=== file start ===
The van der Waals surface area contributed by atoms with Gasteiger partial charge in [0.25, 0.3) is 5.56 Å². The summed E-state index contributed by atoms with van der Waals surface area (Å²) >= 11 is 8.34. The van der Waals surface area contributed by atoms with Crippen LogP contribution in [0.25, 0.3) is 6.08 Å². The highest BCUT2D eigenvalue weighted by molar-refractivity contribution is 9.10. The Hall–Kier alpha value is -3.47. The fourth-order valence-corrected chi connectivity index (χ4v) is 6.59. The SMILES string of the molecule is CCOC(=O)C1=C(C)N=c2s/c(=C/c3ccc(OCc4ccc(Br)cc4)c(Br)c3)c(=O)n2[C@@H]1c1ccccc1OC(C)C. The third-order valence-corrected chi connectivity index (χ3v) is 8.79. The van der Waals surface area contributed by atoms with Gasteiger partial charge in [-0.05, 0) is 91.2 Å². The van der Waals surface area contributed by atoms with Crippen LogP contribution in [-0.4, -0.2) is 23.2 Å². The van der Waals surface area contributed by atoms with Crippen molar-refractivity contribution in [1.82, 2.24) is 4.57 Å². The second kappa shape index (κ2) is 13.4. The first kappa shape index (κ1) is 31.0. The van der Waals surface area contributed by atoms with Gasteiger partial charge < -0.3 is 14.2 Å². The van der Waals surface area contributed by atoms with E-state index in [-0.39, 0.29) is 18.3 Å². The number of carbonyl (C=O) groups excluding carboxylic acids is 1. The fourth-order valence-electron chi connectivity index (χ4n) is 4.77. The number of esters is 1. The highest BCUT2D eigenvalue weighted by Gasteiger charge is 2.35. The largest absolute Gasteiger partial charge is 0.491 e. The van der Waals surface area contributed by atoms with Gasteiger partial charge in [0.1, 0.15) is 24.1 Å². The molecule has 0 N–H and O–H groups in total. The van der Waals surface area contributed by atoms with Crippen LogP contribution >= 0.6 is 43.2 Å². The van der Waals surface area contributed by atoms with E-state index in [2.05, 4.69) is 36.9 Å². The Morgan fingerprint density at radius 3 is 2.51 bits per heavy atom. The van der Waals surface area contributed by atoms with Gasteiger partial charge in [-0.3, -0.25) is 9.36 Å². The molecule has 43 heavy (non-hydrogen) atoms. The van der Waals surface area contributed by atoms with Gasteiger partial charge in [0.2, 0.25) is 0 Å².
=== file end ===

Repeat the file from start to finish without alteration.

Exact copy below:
The van der Waals surface area contributed by atoms with Gasteiger partial charge in [0.25, 0.3) is 5.56 Å². The summed E-state index contributed by atoms with van der Waals surface area (Å²) >= 11 is 8.34. The van der Waals surface area contributed by atoms with Crippen LogP contribution in [0.25, 0.3) is 6.08 Å². The highest BCUT2D eigenvalue weighted by molar-refractivity contribution is 9.10. The Hall–Kier alpha value is -3.47. The fourth-order valence-corrected chi connectivity index (χ4v) is 6.59. The SMILES string of the molecule is CCOC(=O)C1=C(C)N=c2s/c(=C/c3ccc(OCc4ccc(Br)cc4)c(Br)c3)c(=O)n2[C@@H]1c1ccccc1OC(C)C. The third-order valence-corrected chi connectivity index (χ3v) is 8.79. The van der Waals surface area contributed by atoms with Gasteiger partial charge in [-0.05, 0) is 91.2 Å². The van der Waals surface area contributed by atoms with Crippen LogP contribution in [-0.4, -0.2) is 23.2 Å². The van der Waals surface area contributed by atoms with Crippen molar-refractivity contribution in [1.82, 2.24) is 4.57 Å². The second kappa shape index (κ2) is 13.4. The first kappa shape index (κ1) is 31.0. The van der Waals surface area contributed by atoms with Gasteiger partial charge < -0.3 is 14.2 Å². The van der Waals surface area contributed by atoms with E-state index in [-0.39, 0.29) is 18.3 Å². The number of carbonyl (C=O) groups excluding carboxylic acids is 1. The fourth-order valence-electron chi connectivity index (χ4n) is 4.77. The number of esters is 1. The highest BCUT2D eigenvalue weighted by Gasteiger charge is 2.35. The largest absolute Gasteiger partial charge is 0.491 e. The van der Waals surface area contributed by atoms with Gasteiger partial charge in [0.1, 0.15) is 24.1 Å². The molecule has 0 N–H and O–H groups in total. The van der Waals surface area contributed by atoms with Crippen LogP contribution >= 0.6 is 43.2 Å². The van der Waals surface area contributed by atoms with E-state index in [2.05, 4.69) is 36.9 Å². The Morgan fingerprint density at radius 3 is 2.51 bits per heavy atom. The van der Waals surface area contributed by atoms with Gasteiger partial charge in [-0.3, -0.25) is 9.36 Å². The molecule has 43 heavy (non-hydrogen) atoms. The van der Waals surface area contributed by atoms with Gasteiger partial charge in [0.2, 0.25) is 0 Å².